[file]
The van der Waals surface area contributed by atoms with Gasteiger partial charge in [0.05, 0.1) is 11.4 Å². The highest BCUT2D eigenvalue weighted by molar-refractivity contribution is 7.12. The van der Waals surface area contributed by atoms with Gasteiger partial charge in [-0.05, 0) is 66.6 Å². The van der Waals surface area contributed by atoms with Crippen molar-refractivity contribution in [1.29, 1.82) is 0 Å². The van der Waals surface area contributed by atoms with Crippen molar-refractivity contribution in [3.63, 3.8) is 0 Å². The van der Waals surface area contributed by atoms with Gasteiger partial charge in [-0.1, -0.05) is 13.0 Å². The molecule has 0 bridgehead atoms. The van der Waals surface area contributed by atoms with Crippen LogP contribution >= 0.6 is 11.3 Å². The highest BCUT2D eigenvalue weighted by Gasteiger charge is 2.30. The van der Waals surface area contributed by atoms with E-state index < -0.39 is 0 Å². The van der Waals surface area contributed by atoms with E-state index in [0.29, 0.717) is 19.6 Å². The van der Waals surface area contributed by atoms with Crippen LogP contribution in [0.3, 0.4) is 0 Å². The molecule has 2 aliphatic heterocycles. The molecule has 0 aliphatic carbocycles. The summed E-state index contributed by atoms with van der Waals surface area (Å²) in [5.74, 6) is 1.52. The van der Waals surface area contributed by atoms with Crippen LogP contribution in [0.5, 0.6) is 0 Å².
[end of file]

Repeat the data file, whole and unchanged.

The van der Waals surface area contributed by atoms with Gasteiger partial charge in [0.05, 0.1) is 11.4 Å². The highest BCUT2D eigenvalue weighted by molar-refractivity contribution is 7.12. The van der Waals surface area contributed by atoms with Gasteiger partial charge in [-0.05, 0) is 66.6 Å². The van der Waals surface area contributed by atoms with Crippen molar-refractivity contribution in [1.29, 1.82) is 0 Å². The van der Waals surface area contributed by atoms with Crippen molar-refractivity contribution in [3.63, 3.8) is 0 Å². The van der Waals surface area contributed by atoms with Gasteiger partial charge in [-0.1, -0.05) is 13.0 Å². The molecule has 0 bridgehead atoms. The van der Waals surface area contributed by atoms with Crippen LogP contribution >= 0.6 is 11.3 Å². The highest BCUT2D eigenvalue weighted by Gasteiger charge is 2.30. The van der Waals surface area contributed by atoms with E-state index < -0.39 is 0 Å². The van der Waals surface area contributed by atoms with E-state index in [0.29, 0.717) is 19.6 Å². The van der Waals surface area contributed by atoms with Crippen LogP contribution in [0.3, 0.4) is 0 Å². The molecule has 2 aliphatic heterocycles. The molecule has 0 aliphatic carbocycles. The summed E-state index contributed by atoms with van der Waals surface area (Å²) in [5.74, 6) is 1.52. The van der Waals surface area contributed by atoms with Crippen LogP contribution in [0.5, 0.6) is 0 Å².